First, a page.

MINNEAPOLIS — Mike White was likely one dropped touchdown pass away from being the Jets’ starting quarterback for the rest of the season, no questions asked. It might be a bit harsh calling what Braxton Berrios did, or didn’t do, against the Vikings a drop, but those are the unforgiving rules of every given Sunday.
If you get your hands on the ball, you need to catch it. Especially in the end zone, on the road, in the final minutes of a high-stakes game.
“That’s on me,” Berrios said.
White tried to take the blame for throwing the fourth-down pass a little behind his receiver, and credited Berrios for breaking the designed route to the outside and finding the soft underbelly of the defense on the inside. That’s what a leader does. That’s what a starting quarterback does.
So when it was time to assess the Jets’ fatal flaws in the red zone that gave the Vikings a 27-22 victory, White understood that his job — Zach Wilson’s old job — required him to grab a mirror ASAP.
“It starts with me,” he said. “You’ve got to figure out how to put the ball in the end zone, and if we can do that I think we win the game today.”
A week after throwing three touchdown passes in a beatdown of the Bears, White found himself in the loud and hostile home of an entirely different brand of NFC North opponent. The Vikings entered the matchup 9-2 for a reason, and the visiting 27-year-old quarterback found out the hard way.
White threw for 369 yards, but couldn’t deliver any touchdown passes. He did find the end zone on a fourth-and-goal run that was ruled a score on review, but failed to finish on either of two late, frantic drives that could’ve elevated his team’s record to 8-4.
But even in defeat, and even after throwing two interceptions (though both under extenuating circumstances), White only solidified his standing as the undisputed starter, and strengthened his bond with his teammates. Just listen to Garrett Wilson, a potential superstar in the making, who had this to say after catching eight passes for 162 yards, including a 60-yarder that nearly changed everything:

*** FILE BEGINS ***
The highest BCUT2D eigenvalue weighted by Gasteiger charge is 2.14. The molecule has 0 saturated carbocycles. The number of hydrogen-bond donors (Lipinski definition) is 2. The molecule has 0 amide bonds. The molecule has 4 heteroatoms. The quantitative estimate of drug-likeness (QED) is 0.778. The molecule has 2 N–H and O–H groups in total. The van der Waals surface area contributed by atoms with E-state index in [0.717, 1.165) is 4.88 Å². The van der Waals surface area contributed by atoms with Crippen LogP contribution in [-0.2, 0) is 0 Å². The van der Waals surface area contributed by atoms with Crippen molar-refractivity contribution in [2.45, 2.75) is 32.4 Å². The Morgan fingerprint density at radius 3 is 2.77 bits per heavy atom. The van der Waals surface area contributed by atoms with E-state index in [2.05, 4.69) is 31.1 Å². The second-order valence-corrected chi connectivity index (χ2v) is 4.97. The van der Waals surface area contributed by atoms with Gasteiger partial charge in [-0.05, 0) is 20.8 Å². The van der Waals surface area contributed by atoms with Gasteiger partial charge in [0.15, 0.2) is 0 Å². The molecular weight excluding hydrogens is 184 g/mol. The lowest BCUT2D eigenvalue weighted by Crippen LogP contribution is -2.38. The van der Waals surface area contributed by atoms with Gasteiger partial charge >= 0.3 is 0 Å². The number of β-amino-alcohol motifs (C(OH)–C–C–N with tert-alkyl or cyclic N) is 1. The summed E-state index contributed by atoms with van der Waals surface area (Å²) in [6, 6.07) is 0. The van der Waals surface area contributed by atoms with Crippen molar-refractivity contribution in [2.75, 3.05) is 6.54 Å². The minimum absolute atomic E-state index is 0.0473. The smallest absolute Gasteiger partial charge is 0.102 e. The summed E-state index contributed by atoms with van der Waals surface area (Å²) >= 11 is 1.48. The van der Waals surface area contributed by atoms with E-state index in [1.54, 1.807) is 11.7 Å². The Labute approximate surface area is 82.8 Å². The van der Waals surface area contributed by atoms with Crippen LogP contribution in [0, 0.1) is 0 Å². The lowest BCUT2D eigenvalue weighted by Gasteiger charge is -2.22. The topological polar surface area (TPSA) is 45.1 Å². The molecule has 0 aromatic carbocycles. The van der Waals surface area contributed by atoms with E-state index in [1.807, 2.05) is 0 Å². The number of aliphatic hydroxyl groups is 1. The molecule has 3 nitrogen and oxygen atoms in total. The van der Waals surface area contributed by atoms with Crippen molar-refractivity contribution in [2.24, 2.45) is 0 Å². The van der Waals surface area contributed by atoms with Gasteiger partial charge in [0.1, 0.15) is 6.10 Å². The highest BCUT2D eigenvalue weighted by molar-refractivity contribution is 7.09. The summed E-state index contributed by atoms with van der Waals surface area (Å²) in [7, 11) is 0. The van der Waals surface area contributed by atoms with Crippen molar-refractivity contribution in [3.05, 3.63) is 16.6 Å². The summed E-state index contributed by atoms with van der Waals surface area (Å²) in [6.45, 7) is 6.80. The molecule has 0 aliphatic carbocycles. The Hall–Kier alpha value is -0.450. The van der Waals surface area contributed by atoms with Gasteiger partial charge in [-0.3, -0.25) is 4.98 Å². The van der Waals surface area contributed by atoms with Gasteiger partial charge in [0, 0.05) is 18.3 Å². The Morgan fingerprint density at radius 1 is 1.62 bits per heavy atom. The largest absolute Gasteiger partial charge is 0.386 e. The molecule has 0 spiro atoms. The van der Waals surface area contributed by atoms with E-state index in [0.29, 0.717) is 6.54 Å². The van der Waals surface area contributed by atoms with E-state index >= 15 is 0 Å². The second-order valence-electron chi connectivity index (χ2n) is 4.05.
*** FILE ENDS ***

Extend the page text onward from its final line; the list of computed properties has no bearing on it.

“That boy’s a dog, man. That boy’s a dog for real. He was out there controlling the huddle and … never letting the moment get too big. It was cool to see. … I know that I’d go to war for that boy. He’s got something special about him.”
That’s why some players boarded the Jets’ plane Saturday wearing “Mike F’n White” T-shirts. That’s why some players walked into U.S. Bank Stadium on Sunday wearing “Mighty Ducks” jersey, with White himself dressed up in a “Ducks” Charlie Conway captain’s jersey.
Head coach Robert Saleh has to see what is happening here. Nobody wants his quarterback forced to throw 57 passes by some uninspired play, some damaging penalties, and a 17-point deficit late in the first half. But facts are facts:
White has now cleared 300 yards in three of his five starts, and probably would’ve made that four out of five had he avoided an early injury in last year’s Colts game. Wilson has cleared 300 yards only once in 20 starts. The game just looked harder to everyone in green when Wilson was on the field.
“I thought Mike did a great job,” Saleh said. “There was a little bit of some ups and downs like you normally would [have] in a football game; they’re a good football team. But I thought he kept his composure, stayed within the game, and he made some big throws.”
White never quit on the outcome, somehow scoring on that fourth-and-goal run to cut the deficit to five points. After getting blasted on a third-down incompletion on the next drive, White fired a brilliant fourth-and-10 strike to Corey Davis for 31 yards. Given one final opportunity by the Jets’ defense after the Berrios drop, White impressed his teammates with his poise.
“Just him being in the huddle that last drive,” said Garrett Wilson, who didn’t want to reveal his quarterback’s message. “It’s not exactly what he said, but the way he said it. It didn’t seem like he was stressed out by the situation. He doesn’t seem like he’s worried or that it’s on his mind. He feels like we’re going to go out there and make those plays.
“Man, it was fun to be out there to play with him today, to see how he went about his business. I’m just sorry we couldn’t get it done for him.”
On fourth down in the final seconds, White had no choice but to let it rip down the middle. “I didn’t want to finish with the ball in my hands,” he explained after Minnesota’s clinching interception. So be it.
Saleh gave White a fist bump as the two passed each other in the postgame interview room. As much as the coach wants to fix Zach Wilson, all White did Sunday was make that process a little more irrelevant.